Coffee Soap

I bought a huge tub of coconut oil. It’s popular in soap recipes and, if you read the hype, just about everything else. Cooking, hair care, skin care – and those are just the recommended uses on the tub. Ask the right people online and it also cures sunburn, yeast infections, arthritis, and cold sores. I rubbed some on my hands and hated it. It felt like I’d just covered myself in Crisco. So much for beauty.

That’s alright – I really bought it for its soapiness. I wanted to make coffee soap following a recipe in my book. There’s a strange phenomenon in this book – the more advanced recipes (like coffee) tell you to start with any basic batch (of which there are many). This leads to a dangerous mixing of scents for the uninitiated…


For my base recipe I chose a simple one from the front of the book that contains 1 lb 5 oz olive oil, 10.5 oz coconut oil, and 1 oz castor oil. Why so little castor oil?  What’s it doing there? No idea.

To get the coffee scent, I replaced the water in the water lye mixture with strong brewed coffee (10 oz to 4.8 oz lye). It did not smell good.


While I let the lye fumes blow out the window, I heated my oils in the crock pot. When they finally liquefied (I’m lookin’ at you, coconut oil) I added the lye and coffee mixture and went at it with the immersion blender until it traced.

My previous batch of Castile soap came out with a bunch of light-colored chunks that I thought may have come from too much stirring. I’d since read that you really shouldn’t stir unless the soap starts to bubble up, so I made a pact with myself to leave it alone. About twenty minutes in, however, a big eruption came up the side and had to be dealt with. Maybe stirring isn’t such a bad thing.

This is how it looked after the first stirring. It smelled very strange, but it looked beautiful.


A while later I gave it another stir and discovered that the soap on the bottom was a completely different color. I imagine it was getting a lot more heat.


After two hours of cooking, I dropped in some Phenolphthalein and it tested neutral. I ground up two tablespoons of coffee beans for grit. God, I love grit in soap.


After my super ugly Castile soap bars, I splurged and got myself a silicone loaf mold. I spooned the soap in and tried my best to get it down into all the corners. I put it on the kitchen table, squeezed between a box of beer bottles and the wall to keep the sides from bowing out. I left it for a few hours to cool and garner confusion and suspicion among my housemates.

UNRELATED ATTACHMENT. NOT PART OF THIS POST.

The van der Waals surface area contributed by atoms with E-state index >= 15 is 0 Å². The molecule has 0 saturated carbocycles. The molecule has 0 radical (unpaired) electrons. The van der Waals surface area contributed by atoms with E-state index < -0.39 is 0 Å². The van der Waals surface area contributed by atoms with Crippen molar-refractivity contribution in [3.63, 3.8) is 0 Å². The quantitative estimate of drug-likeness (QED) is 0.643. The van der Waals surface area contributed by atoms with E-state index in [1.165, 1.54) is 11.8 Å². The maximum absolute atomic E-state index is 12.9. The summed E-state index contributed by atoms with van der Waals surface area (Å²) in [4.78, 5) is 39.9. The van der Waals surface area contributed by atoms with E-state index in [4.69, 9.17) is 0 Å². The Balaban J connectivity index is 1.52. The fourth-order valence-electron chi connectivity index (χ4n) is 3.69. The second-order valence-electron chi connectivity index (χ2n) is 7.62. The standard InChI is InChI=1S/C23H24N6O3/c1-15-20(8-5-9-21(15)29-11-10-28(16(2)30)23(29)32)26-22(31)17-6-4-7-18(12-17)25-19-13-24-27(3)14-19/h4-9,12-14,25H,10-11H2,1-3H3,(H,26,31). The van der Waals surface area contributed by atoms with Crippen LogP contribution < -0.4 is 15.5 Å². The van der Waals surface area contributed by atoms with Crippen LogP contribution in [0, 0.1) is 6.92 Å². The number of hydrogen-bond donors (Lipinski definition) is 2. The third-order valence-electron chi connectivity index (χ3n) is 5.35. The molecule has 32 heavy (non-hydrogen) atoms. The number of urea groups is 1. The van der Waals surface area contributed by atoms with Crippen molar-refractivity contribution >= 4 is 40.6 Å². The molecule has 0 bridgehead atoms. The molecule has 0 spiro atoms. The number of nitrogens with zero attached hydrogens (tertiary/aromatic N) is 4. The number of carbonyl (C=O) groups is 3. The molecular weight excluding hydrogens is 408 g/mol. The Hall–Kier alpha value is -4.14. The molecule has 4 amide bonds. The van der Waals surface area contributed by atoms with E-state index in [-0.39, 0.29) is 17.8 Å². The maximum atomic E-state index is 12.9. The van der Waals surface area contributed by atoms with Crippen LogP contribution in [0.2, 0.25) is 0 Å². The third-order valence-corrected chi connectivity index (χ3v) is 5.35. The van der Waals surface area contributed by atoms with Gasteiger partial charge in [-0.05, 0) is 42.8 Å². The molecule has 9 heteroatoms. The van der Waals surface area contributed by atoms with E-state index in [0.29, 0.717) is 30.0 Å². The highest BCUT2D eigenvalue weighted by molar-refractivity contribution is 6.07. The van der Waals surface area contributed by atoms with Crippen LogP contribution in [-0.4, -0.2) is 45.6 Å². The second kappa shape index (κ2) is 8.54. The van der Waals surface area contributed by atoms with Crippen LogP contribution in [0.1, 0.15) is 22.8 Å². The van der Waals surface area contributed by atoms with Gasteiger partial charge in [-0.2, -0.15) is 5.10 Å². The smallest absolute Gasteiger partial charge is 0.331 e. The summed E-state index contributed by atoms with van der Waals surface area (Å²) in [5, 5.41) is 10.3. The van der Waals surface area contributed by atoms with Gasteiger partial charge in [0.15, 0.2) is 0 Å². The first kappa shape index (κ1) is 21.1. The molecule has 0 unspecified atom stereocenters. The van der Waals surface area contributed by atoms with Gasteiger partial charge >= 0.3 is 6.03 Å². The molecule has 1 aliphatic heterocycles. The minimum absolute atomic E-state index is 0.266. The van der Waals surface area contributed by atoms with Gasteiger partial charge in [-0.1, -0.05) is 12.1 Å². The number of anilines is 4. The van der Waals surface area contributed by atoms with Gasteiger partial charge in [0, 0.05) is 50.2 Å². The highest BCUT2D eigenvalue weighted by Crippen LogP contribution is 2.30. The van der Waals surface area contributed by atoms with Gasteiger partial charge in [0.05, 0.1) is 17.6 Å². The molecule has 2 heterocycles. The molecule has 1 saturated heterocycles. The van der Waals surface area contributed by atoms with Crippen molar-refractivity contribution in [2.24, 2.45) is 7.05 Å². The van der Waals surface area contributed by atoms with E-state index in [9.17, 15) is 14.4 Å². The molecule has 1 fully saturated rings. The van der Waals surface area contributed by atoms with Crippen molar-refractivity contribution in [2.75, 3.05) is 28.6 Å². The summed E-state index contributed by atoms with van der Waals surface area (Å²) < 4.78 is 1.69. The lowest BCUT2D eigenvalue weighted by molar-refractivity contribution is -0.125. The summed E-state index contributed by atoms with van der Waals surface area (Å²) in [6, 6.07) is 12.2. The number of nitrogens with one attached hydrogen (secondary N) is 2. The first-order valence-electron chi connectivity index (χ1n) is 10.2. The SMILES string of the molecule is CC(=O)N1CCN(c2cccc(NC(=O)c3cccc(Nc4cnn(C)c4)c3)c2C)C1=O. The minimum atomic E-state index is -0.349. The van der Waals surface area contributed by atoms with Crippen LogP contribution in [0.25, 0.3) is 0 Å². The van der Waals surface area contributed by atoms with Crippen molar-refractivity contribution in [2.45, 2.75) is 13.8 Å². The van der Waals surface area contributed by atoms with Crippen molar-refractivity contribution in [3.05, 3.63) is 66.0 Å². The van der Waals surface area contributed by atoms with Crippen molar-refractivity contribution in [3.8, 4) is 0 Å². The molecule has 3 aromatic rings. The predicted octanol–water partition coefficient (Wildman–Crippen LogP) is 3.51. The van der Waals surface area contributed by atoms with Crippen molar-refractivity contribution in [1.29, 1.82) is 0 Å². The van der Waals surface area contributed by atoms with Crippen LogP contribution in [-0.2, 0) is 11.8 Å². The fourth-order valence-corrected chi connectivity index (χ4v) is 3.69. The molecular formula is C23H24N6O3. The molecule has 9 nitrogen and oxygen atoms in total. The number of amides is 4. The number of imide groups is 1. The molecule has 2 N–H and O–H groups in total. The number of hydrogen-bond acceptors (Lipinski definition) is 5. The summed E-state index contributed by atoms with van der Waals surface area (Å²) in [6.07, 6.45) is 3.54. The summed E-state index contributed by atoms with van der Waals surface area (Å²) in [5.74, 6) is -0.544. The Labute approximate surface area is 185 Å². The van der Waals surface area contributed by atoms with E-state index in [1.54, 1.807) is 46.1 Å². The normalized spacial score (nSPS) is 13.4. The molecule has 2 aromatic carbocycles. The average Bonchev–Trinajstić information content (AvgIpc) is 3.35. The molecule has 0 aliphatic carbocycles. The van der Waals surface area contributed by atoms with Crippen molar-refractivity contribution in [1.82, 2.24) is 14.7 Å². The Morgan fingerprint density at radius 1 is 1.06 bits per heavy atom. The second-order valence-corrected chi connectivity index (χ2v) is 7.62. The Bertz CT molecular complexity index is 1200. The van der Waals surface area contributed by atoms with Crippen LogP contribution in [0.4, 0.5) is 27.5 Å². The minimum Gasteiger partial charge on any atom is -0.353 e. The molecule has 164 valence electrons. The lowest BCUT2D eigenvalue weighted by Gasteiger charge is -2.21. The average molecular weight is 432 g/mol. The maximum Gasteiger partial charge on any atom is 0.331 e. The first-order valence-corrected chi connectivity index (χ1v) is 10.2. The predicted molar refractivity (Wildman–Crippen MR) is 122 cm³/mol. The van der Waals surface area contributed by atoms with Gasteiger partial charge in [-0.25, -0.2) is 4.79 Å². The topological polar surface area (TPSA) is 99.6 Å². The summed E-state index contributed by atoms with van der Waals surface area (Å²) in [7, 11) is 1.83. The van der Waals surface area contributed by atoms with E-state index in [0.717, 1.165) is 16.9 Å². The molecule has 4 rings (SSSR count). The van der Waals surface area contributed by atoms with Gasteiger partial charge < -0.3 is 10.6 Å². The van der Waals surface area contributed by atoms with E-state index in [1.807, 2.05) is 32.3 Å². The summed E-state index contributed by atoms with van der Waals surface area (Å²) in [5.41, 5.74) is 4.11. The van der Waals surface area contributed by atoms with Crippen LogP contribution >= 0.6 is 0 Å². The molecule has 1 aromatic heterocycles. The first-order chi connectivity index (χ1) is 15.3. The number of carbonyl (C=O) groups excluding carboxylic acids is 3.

Once it was cool, I turned it out of the mold. The silicone was perfectly flexible and I was able to more or less peel it back from the soap.


The loaf mold came with a handy wavy soap cutter. The soap was totally hard, but still just soft enough to slice through cleanly and easily. It makes for a rough top, smooth sides and bottom, and a front and back cross section that looks great with the coffee grounds and those lighter colored globs I thought I could get rid of.


So is this method better than the individual molds? Absolutely. Does that mean I’m happy with this soap? It does not. It smells weird. It smells really weird, and not especially like coffee. Everyone agrees that it smells kind of like bread dough. Or banana bread batter. Not bananas, mind, but banana bread. A few smellers, including me, came up with that one separately. I don’t know if it’s the mixture of the oils (olive and coffee is not a combination I’d necessarily cook with), or the coffee I used (it had been sitting for a few hours after breakfast – maybe it needed to be fresher). It may have been something else. Or maybe, just maybe, this is what it’s supposed to smell like.


But I have a hard time believing that.

One thought on “Coffee Soap

  1. Pingback: Lemon and Raw Lye Soap | Liz Baessler

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